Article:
Tennessee state Rep. Jason Hodges wanted to do something about the soaring cost of insulin. He learned that in the United States, the average list price for insulin tripled from 2002 to 2013 and then doubled from 2012 to 2016, forcing some diabetics to spend as much as $1,200 a month. So he wrote a bill to forbid any pharmacy in Tennessee from charging more than $100 for a 30-day insulin supply, thinking that would force drug companies to lower their prices.
As Hodges, a Democrat, prepared in March to file his bill, he was approached by a lobbyist for Eli Lilly & Co., one of the three multinational drug companies that make insulin for U.S. patients. The lobbyist handed him an amendment, Hodges told FairWarning, and said one of his co-sponsors had already signed off on the changes.
“I’m the sponsor of the dang bill, I haven’t agreed to anything,” Hodges remembers responding. Eli Lilly’s proposal also would have capped the monthly cost of insulin at $100, but only for diabetics with health insurance. It offered nothing for the uninsured. Knowing that many of the people struggling to afford insulin in Tennessee are uninsured, Hodges rejected the changes. He says the lobbyist, Estie Harris, warned that Eli Lilly would fight the bill unless he reconsidered. Harris did not respond to messages from FairWarning.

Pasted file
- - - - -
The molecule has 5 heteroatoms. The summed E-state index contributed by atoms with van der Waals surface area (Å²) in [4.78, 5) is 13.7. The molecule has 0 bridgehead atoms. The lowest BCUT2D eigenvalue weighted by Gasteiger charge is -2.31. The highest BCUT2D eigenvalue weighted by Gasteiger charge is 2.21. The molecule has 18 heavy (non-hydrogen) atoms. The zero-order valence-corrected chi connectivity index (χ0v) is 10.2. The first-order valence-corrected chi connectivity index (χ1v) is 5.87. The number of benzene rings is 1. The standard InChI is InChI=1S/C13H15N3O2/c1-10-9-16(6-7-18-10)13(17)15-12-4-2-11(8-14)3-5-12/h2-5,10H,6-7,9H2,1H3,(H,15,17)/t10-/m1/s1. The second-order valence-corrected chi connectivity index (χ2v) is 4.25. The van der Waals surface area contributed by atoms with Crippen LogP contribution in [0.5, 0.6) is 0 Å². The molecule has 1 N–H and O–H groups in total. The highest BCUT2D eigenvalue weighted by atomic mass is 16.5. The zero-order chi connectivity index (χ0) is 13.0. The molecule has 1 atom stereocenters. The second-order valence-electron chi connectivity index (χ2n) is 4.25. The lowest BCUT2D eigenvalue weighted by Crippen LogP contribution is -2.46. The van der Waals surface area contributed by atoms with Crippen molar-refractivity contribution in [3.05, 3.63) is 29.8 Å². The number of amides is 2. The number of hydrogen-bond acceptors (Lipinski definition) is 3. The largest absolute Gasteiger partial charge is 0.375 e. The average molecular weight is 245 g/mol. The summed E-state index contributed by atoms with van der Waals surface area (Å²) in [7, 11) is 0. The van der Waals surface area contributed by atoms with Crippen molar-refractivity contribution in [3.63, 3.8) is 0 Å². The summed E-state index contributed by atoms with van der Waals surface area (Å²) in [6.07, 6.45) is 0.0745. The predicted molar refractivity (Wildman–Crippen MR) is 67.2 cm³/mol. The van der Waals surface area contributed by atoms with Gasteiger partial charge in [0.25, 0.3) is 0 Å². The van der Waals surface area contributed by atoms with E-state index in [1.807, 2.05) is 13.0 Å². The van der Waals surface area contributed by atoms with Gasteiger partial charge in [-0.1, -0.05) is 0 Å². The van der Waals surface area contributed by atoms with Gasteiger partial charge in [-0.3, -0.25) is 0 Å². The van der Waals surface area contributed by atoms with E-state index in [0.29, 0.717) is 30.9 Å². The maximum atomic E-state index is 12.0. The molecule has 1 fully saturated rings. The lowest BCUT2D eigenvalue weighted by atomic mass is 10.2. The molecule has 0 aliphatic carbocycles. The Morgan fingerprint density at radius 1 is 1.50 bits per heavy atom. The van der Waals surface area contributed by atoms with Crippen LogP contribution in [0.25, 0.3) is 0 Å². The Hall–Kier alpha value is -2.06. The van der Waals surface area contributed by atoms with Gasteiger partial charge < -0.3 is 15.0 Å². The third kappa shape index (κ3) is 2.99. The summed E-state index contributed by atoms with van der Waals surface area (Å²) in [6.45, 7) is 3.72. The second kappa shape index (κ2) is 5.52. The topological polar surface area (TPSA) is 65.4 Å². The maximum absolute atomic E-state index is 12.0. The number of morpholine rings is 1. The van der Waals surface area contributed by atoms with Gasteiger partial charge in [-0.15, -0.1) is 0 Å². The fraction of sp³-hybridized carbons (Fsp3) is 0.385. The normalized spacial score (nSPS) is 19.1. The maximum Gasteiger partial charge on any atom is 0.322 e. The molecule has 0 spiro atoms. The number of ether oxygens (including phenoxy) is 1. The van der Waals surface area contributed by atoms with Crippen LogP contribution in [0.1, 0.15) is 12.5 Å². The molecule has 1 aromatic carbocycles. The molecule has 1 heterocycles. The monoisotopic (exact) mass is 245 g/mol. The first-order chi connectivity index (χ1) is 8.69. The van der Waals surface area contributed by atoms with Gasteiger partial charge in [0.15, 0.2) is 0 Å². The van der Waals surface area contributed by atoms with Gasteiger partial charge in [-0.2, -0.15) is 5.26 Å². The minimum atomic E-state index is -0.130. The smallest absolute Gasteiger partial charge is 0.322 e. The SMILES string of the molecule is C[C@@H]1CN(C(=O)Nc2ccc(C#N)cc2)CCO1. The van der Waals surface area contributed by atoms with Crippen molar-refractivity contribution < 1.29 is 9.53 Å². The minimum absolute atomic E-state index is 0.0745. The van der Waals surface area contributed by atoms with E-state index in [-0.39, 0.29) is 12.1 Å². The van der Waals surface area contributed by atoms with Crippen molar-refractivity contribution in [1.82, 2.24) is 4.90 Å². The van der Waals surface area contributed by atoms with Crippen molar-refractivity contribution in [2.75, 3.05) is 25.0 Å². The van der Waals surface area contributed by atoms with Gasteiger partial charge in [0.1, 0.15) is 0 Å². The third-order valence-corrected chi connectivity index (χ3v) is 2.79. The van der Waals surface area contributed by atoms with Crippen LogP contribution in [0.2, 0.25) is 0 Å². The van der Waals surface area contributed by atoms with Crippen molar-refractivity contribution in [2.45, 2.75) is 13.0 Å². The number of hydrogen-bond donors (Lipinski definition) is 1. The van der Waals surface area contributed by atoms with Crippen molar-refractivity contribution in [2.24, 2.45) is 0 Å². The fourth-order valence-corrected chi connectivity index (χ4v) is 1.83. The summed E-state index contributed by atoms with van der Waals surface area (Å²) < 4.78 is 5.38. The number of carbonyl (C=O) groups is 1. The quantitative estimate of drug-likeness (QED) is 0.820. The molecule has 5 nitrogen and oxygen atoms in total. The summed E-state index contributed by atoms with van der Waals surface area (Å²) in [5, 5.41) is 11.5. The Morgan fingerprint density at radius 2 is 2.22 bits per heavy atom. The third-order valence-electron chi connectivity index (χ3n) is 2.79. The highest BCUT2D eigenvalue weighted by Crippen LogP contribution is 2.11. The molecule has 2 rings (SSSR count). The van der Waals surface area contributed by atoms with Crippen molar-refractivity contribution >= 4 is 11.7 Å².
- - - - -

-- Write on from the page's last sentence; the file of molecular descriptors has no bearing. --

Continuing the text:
Insulin, which was invented 100 years ago and costs less than $10 a vial to produce, according to one study, has become a symbol of the federal government’s failure to control the cost of prescription drugs. As diabetes became an epidemic in the United States, researchers found that manufacturers Eli Lilly, Sanofi and Novo Nordisk drastically increased the list price of their medications; Eli Lilly’s popular Humalog injections are now listed at $275 a vial for American consumers. In Canada, that same vial goes for $32.